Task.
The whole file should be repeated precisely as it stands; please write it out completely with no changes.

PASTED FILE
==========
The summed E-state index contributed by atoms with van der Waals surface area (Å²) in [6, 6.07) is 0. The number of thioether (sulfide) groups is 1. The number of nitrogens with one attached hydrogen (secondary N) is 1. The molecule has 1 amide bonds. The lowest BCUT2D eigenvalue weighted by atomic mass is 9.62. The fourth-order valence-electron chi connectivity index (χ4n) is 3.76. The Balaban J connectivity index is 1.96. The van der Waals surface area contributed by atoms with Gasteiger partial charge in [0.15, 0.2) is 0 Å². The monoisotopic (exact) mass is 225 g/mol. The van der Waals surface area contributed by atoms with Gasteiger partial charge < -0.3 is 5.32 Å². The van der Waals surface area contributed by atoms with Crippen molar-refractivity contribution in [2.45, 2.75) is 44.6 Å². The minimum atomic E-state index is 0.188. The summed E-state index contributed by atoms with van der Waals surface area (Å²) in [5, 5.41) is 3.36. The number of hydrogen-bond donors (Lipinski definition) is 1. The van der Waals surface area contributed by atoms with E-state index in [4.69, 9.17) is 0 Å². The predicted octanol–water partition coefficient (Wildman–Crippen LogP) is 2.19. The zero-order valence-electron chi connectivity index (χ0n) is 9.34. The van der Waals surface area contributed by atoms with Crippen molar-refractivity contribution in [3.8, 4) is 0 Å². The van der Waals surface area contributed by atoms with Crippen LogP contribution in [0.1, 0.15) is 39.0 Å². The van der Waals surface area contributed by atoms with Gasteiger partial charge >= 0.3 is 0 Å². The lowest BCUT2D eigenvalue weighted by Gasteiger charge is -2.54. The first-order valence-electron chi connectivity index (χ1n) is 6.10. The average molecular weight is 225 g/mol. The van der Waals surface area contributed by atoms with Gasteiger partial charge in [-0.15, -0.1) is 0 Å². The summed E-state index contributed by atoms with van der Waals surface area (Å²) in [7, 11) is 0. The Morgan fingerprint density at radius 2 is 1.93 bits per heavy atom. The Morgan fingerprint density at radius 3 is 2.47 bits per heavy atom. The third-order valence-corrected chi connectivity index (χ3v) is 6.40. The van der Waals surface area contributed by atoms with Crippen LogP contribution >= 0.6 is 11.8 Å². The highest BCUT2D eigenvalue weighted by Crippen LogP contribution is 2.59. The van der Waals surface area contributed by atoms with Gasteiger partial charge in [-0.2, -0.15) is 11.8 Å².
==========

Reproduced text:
The summed E-state index contributed by atoms with van der Waals surface area (Å²) in [6, 6.07) is 0. The number of thioether (sulfide) groups is 1. The number of nitrogens with one attached hydrogen (secondary N) is 1. The molecule has 1 amide bonds. The lowest BCUT2D eigenvalue weighted by atomic mass is 9.62. The fourth-order valence-electron chi connectivity index (χ4n) is 3.76. The Balaban J connectivity index is 1.96. The van der Waals surface area contributed by atoms with Gasteiger partial charge in [0.15, 0.2) is 0 Å². The monoisotopic (exact) mass is 225 g/mol. The van der Waals surface area contributed by atoms with Gasteiger partial charge < -0.3 is 5.32 Å². The van der Waals surface area contributed by atoms with Crippen molar-refractivity contribution in [2.45, 2.75) is 44.6 Å². The minimum atomic E-state index is 0.188. The summed E-state index contributed by atoms with van der Waals surface area (Å²) in [5, 5.41) is 3.36. The number of hydrogen-bond donors (Lipinski definition) is 1. The van der Waals surface area contributed by atoms with E-state index in [4.69, 9.17) is 0 Å². The predicted octanol–water partition coefficient (Wildman–Crippen LogP) is 2.19. The zero-order valence-electron chi connectivity index (χ0n) is 9.34. The van der Waals surface area contributed by atoms with Crippen molar-refractivity contribution in [3.8, 4) is 0 Å². The van der Waals surface area contributed by atoms with Crippen LogP contribution in [0.1, 0.15) is 39.0 Å². The van der Waals surface area contributed by atoms with Gasteiger partial charge >= 0.3 is 0 Å². The lowest BCUT2D eigenvalue weighted by Gasteiger charge is -2.54. The first-order valence-electron chi connectivity index (χ1n) is 6.10. The average molecular weight is 225 g/mol. The van der Waals surface area contributed by atoms with Gasteiger partial charge in [-0.15, -0.1) is 0 Å². The summed E-state index contributed by atoms with van der Waals surface area (Å²) in [7, 11) is 0. The Morgan fingerprint density at radius 2 is 1.93 bits per heavy atom. The Morgan fingerprint density at radius 3 is 2.47 bits per heavy atom. The third-order valence-corrected chi connectivity index (χ3v) is 6.40. The van der Waals surface area contributed by atoms with Crippen LogP contribution >= 0.6 is 11.8 Å². The highest BCUT2D eigenvalue weighted by Crippen LogP contribution is 2.59. The van der Waals surface area contributed by atoms with Gasteiger partial charge in [-0.2, -0.15) is 11.8 Å².